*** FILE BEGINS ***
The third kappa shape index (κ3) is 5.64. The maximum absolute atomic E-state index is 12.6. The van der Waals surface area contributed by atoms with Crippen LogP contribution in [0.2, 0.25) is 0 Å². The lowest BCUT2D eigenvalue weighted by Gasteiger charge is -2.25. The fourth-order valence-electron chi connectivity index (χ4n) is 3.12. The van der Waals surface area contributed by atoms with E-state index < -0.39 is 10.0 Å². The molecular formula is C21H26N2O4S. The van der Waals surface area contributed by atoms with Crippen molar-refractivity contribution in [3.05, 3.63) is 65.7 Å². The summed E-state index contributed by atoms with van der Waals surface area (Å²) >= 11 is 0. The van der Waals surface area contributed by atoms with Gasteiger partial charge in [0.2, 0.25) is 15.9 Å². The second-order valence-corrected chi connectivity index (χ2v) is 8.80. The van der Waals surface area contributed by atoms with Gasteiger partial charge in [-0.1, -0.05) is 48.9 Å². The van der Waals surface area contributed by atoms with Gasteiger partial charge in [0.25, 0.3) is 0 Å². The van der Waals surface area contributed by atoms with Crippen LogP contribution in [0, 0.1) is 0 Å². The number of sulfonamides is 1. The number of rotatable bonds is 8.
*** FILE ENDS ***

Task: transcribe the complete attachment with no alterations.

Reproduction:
The third kappa shape index (κ3) is 5.64. The maximum absolute atomic E-state index is 12.6. The van der Waals surface area contributed by atoms with Crippen LogP contribution in [0.2, 0.25) is 0 Å². The lowest BCUT2D eigenvalue weighted by Gasteiger charge is -2.25. The fourth-order valence-electron chi connectivity index (χ4n) is 3.12. The van der Waals surface area contributed by atoms with E-state index < -0.39 is 10.0 Å². The molecular formula is C21H26N2O4S. The van der Waals surface area contributed by atoms with Crippen molar-refractivity contribution in [3.05, 3.63) is 65.7 Å². The summed E-state index contributed by atoms with van der Waals surface area (Å²) >= 11 is 0. The van der Waals surface area contributed by atoms with Gasteiger partial charge in [0.2, 0.25) is 15.9 Å². The second-order valence-corrected chi connectivity index (χ2v) is 8.80. The van der Waals surface area contributed by atoms with Gasteiger partial charge in [-0.1, -0.05) is 48.9 Å². The van der Waals surface area contributed by atoms with Gasteiger partial charge in [0.25, 0.3) is 0 Å². The van der Waals surface area contributed by atoms with Crippen LogP contribution in [0, 0.1) is 0 Å². The number of sulfonamides is 1. The number of rotatable bonds is 8.